A individual’s belief system cultivates either a positive or negative self-concept. Based on the internal lens we use to view ourselves, we attribute meaning to the terms “success” and “failure.” Self-concept goes beyond being placed under the “self-esteem” umbrella. Psychologist Albert Bandura says: “Self-efficacy is the belief in one’s capabilities to organize and execute the sources of action required to manage prospective situations.” In other words, if you believe in your capabilities to manage and overcome whatever life throws at you, you will find success in your life . . . however you choose to define “success”.
2. Lack of clarification in relation to success values
Just as the word “money” is laden with values attachments, the same can be said about the word “success.” It is essential to achieve clarity around your personal, uniquely individual definition of success in order to actually live it. There are widely held assumptions in our society that success and wealth are synonymous, almost interchangeable terms. It is at the core of many a values struggle! However, not everyone measures “success” and “wealth” in financial terms. Once we achieve clarity regarding what success actually means on a deeply personal level, the experience is invigorating.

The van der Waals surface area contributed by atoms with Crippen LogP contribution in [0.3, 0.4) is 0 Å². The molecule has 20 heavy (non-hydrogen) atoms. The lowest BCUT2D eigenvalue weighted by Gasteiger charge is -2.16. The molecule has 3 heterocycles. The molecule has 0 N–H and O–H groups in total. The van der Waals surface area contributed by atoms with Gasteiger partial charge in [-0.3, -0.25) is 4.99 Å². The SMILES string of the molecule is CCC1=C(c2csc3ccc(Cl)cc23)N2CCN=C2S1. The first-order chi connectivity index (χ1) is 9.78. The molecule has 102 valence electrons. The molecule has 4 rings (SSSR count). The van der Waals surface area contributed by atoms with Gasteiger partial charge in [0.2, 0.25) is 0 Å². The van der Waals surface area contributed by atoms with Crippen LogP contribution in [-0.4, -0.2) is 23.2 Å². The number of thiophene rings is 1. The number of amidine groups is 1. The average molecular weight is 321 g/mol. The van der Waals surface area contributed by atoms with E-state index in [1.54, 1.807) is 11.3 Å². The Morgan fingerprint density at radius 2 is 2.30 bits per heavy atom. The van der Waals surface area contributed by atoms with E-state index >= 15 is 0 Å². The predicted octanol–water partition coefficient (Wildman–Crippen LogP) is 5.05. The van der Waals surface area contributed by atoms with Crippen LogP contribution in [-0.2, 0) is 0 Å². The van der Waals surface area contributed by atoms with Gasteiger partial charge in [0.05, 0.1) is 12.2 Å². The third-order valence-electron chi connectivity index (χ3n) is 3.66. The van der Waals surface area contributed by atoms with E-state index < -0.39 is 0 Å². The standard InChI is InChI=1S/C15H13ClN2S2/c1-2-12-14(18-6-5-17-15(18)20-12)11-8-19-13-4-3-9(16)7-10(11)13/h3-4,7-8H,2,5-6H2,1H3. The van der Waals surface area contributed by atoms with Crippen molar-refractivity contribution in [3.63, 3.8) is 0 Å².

3. The Impact of Conditioning
We are conditioned to think of ourselves, our values, and other people in terms of either/or. By polarizing our thoughts into society’s concept of good or bad, right or wrong, etc., it becomes difficult to discern our own unique value proposition regarding work, career, family, money, success, politics, institutions, etc. A powerful set of influencers have shaped our ideas throughout our lives, either subtly or otherwise. Examples of these influencers include our family of origin, culture, education system, religious credo, media, etc. When we are able to identify those influencers and in turn, recognize their impact, we can see our own version of the truth through a fresh set of eyes.